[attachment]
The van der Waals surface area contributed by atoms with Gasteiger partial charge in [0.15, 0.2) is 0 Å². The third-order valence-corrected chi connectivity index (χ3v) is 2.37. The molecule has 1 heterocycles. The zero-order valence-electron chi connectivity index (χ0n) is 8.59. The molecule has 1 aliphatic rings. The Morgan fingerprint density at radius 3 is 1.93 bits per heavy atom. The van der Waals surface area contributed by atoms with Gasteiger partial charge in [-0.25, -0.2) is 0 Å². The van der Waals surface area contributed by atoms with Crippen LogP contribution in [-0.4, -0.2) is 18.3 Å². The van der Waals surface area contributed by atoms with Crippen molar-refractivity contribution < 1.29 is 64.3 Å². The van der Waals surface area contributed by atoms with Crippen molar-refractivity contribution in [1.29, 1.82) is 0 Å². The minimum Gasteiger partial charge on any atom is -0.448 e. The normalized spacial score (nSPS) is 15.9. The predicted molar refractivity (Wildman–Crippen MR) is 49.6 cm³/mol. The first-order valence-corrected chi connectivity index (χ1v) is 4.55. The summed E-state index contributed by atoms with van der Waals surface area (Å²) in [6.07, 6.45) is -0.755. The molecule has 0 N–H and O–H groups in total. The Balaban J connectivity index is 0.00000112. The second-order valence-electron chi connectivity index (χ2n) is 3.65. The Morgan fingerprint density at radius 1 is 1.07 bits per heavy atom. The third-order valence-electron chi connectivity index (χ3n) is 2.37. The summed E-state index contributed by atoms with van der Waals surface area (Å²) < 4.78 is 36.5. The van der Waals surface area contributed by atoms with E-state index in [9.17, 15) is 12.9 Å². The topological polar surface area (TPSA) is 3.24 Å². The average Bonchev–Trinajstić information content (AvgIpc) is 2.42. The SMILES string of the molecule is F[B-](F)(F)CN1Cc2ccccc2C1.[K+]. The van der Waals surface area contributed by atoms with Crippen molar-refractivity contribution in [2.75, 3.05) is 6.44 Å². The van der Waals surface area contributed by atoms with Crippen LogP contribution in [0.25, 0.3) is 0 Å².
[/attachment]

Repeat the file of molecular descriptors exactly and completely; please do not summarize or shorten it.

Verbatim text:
The van der Waals surface area contributed by atoms with Gasteiger partial charge in [0.15, 0.2) is 0 Å². The third-order valence-corrected chi connectivity index (χ3v) is 2.37. The molecule has 1 heterocycles. The zero-order valence-electron chi connectivity index (χ0n) is 8.59. The molecule has 1 aliphatic rings. The Morgan fingerprint density at radius 3 is 1.93 bits per heavy atom. The van der Waals surface area contributed by atoms with Gasteiger partial charge in [-0.25, -0.2) is 0 Å². The van der Waals surface area contributed by atoms with Crippen LogP contribution in [-0.4, -0.2) is 18.3 Å². The van der Waals surface area contributed by atoms with Crippen molar-refractivity contribution < 1.29 is 64.3 Å². The van der Waals surface area contributed by atoms with Crippen molar-refractivity contribution in [1.29, 1.82) is 0 Å². The minimum Gasteiger partial charge on any atom is -0.448 e. The normalized spacial score (nSPS) is 15.9. The predicted molar refractivity (Wildman–Crippen MR) is 49.6 cm³/mol. The first-order valence-corrected chi connectivity index (χ1v) is 4.55. The summed E-state index contributed by atoms with van der Waals surface area (Å²) in [6.07, 6.45) is -0.755. The molecule has 0 N–H and O–H groups in total. The Balaban J connectivity index is 0.00000112. The second-order valence-electron chi connectivity index (χ2n) is 3.65. The Morgan fingerprint density at radius 1 is 1.07 bits per heavy atom. The third-order valence-electron chi connectivity index (χ3n) is 2.37. The summed E-state index contributed by atoms with van der Waals surface area (Å²) < 4.78 is 36.5. The van der Waals surface area contributed by atoms with E-state index in [9.17, 15) is 12.9 Å². The topological polar surface area (TPSA) is 3.24 Å². The average Bonchev–Trinajstić information content (AvgIpc) is 2.42. The SMILES string of the molecule is F[B-](F)(F)CN1Cc2ccccc2C1.[K+]. The van der Waals surface area contributed by atoms with Crippen molar-refractivity contribution in [2.75, 3.05) is 6.44 Å². The van der Waals surface area contributed by atoms with Crippen LogP contribution in [0.25, 0.3) is 0 Å².